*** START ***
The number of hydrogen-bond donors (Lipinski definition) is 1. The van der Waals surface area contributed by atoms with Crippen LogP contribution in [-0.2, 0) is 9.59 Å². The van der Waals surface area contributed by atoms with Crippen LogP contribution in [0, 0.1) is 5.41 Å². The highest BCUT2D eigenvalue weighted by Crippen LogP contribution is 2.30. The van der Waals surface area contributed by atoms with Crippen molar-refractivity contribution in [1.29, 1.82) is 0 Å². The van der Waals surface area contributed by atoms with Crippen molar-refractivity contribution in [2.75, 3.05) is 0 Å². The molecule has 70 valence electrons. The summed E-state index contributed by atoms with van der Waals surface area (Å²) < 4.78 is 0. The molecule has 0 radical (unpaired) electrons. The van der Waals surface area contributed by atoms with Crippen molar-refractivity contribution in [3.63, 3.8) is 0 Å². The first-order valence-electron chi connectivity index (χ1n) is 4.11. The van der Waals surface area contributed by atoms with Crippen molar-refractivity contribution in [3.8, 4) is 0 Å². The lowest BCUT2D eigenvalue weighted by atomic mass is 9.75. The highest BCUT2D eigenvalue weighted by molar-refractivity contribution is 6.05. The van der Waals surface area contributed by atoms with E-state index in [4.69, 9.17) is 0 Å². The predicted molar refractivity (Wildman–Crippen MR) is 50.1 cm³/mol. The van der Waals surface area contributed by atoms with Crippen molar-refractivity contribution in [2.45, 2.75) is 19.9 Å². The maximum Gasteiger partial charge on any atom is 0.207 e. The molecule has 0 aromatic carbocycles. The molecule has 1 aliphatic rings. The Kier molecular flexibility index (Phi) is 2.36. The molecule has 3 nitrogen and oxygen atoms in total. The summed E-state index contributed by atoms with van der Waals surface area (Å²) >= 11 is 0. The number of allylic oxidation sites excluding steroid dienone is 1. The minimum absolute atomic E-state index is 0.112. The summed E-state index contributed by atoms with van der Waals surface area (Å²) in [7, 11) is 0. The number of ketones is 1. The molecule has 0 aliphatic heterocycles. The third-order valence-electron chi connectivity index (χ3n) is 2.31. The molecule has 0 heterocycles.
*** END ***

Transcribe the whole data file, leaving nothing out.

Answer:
The number of hydrogen-bond donors (Lipinski definition) is 1. The van der Waals surface area contributed by atoms with Crippen LogP contribution in [-0.2, 0) is 9.59 Å². The van der Waals surface area contributed by atoms with Crippen LogP contribution in [0, 0.1) is 5.41 Å². The highest BCUT2D eigenvalue weighted by Crippen LogP contribution is 2.30. The van der Waals surface area contributed by atoms with Crippen molar-refractivity contribution in [1.29, 1.82) is 0 Å². The van der Waals surface area contributed by atoms with Crippen molar-refractivity contribution in [2.75, 3.05) is 0 Å². The molecule has 70 valence electrons. The summed E-state index contributed by atoms with van der Waals surface area (Å²) < 4.78 is 0. The molecule has 0 radical (unpaired) electrons. The van der Waals surface area contributed by atoms with Crippen molar-refractivity contribution in [3.63, 3.8) is 0 Å². The first-order valence-electron chi connectivity index (χ1n) is 4.11. The van der Waals surface area contributed by atoms with Crippen molar-refractivity contribution in [3.8, 4) is 0 Å². The lowest BCUT2D eigenvalue weighted by atomic mass is 9.75. The highest BCUT2D eigenvalue weighted by molar-refractivity contribution is 6.05. The van der Waals surface area contributed by atoms with E-state index in [4.69, 9.17) is 0 Å². The predicted molar refractivity (Wildman–Crippen MR) is 50.1 cm³/mol. The van der Waals surface area contributed by atoms with Crippen molar-refractivity contribution in [2.45, 2.75) is 19.9 Å². The maximum Gasteiger partial charge on any atom is 0.207 e. The molecule has 0 aromatic carbocycles. The molecule has 1 aliphatic rings. The Kier molecular flexibility index (Phi) is 2.36. The molecule has 3 nitrogen and oxygen atoms in total. The summed E-state index contributed by atoms with van der Waals surface area (Å²) >= 11 is 0. The number of allylic oxidation sites excluding steroid dienone is 1. The minimum absolute atomic E-state index is 0.112. The summed E-state index contributed by atoms with van der Waals surface area (Å²) in [7, 11) is 0. The number of ketones is 1. The molecule has 0 aliphatic heterocycles. The third-order valence-electron chi connectivity index (χ3n) is 2.31. The molecule has 0 heterocycles.